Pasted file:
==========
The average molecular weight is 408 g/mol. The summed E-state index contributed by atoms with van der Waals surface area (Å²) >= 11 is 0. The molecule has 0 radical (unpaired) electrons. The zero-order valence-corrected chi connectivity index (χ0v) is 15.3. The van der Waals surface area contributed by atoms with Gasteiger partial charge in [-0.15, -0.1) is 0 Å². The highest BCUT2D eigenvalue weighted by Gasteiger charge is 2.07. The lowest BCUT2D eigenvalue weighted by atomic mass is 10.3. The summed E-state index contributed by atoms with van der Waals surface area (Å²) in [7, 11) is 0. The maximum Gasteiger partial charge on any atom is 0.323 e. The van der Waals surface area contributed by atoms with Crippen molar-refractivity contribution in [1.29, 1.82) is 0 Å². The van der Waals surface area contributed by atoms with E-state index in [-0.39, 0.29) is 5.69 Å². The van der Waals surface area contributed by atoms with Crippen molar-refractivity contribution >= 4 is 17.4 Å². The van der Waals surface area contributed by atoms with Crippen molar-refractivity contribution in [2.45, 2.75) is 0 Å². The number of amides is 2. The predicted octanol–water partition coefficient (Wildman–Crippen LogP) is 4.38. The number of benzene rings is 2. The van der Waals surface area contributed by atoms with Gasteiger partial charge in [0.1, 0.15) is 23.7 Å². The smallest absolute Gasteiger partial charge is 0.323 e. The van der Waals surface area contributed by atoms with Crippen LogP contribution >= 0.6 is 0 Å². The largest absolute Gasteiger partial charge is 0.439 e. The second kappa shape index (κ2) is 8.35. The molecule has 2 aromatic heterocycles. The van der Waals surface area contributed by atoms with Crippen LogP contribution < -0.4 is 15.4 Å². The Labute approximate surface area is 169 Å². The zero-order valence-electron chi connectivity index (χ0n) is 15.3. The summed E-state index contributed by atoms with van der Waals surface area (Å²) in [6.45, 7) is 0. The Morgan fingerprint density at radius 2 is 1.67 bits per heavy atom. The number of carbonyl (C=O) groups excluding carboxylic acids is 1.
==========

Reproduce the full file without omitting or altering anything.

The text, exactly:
The average molecular weight is 408 g/mol. The summed E-state index contributed by atoms with van der Waals surface area (Å²) >= 11 is 0. The molecule has 0 radical (unpaired) electrons. The zero-order valence-corrected chi connectivity index (χ0v) is 15.3. The van der Waals surface area contributed by atoms with Gasteiger partial charge in [-0.15, -0.1) is 0 Å². The highest BCUT2D eigenvalue weighted by Gasteiger charge is 2.07. The lowest BCUT2D eigenvalue weighted by atomic mass is 10.3. The summed E-state index contributed by atoms with van der Waals surface area (Å²) in [7, 11) is 0. The maximum Gasteiger partial charge on any atom is 0.323 e. The van der Waals surface area contributed by atoms with Crippen molar-refractivity contribution in [1.29, 1.82) is 0 Å². The van der Waals surface area contributed by atoms with E-state index in [-0.39, 0.29) is 5.69 Å². The van der Waals surface area contributed by atoms with Crippen molar-refractivity contribution >= 4 is 17.4 Å². The van der Waals surface area contributed by atoms with Crippen molar-refractivity contribution in [2.45, 2.75) is 0 Å². The number of amides is 2. The predicted octanol–water partition coefficient (Wildman–Crippen LogP) is 4.38. The number of benzene rings is 2. The van der Waals surface area contributed by atoms with Gasteiger partial charge in [0.1, 0.15) is 23.7 Å². The smallest absolute Gasteiger partial charge is 0.323 e. The van der Waals surface area contributed by atoms with Crippen LogP contribution >= 0.6 is 0 Å². The largest absolute Gasteiger partial charge is 0.439 e. The second kappa shape index (κ2) is 8.35. The molecule has 2 aromatic heterocycles. The van der Waals surface area contributed by atoms with Crippen LogP contribution < -0.4 is 15.4 Å². The Labute approximate surface area is 169 Å². The zero-order valence-electron chi connectivity index (χ0n) is 15.3. The summed E-state index contributed by atoms with van der Waals surface area (Å²) in [6.45, 7) is 0. The Morgan fingerprint density at radius 2 is 1.67 bits per heavy atom. The number of carbonyl (C=O) groups excluding carboxylic acids is 1.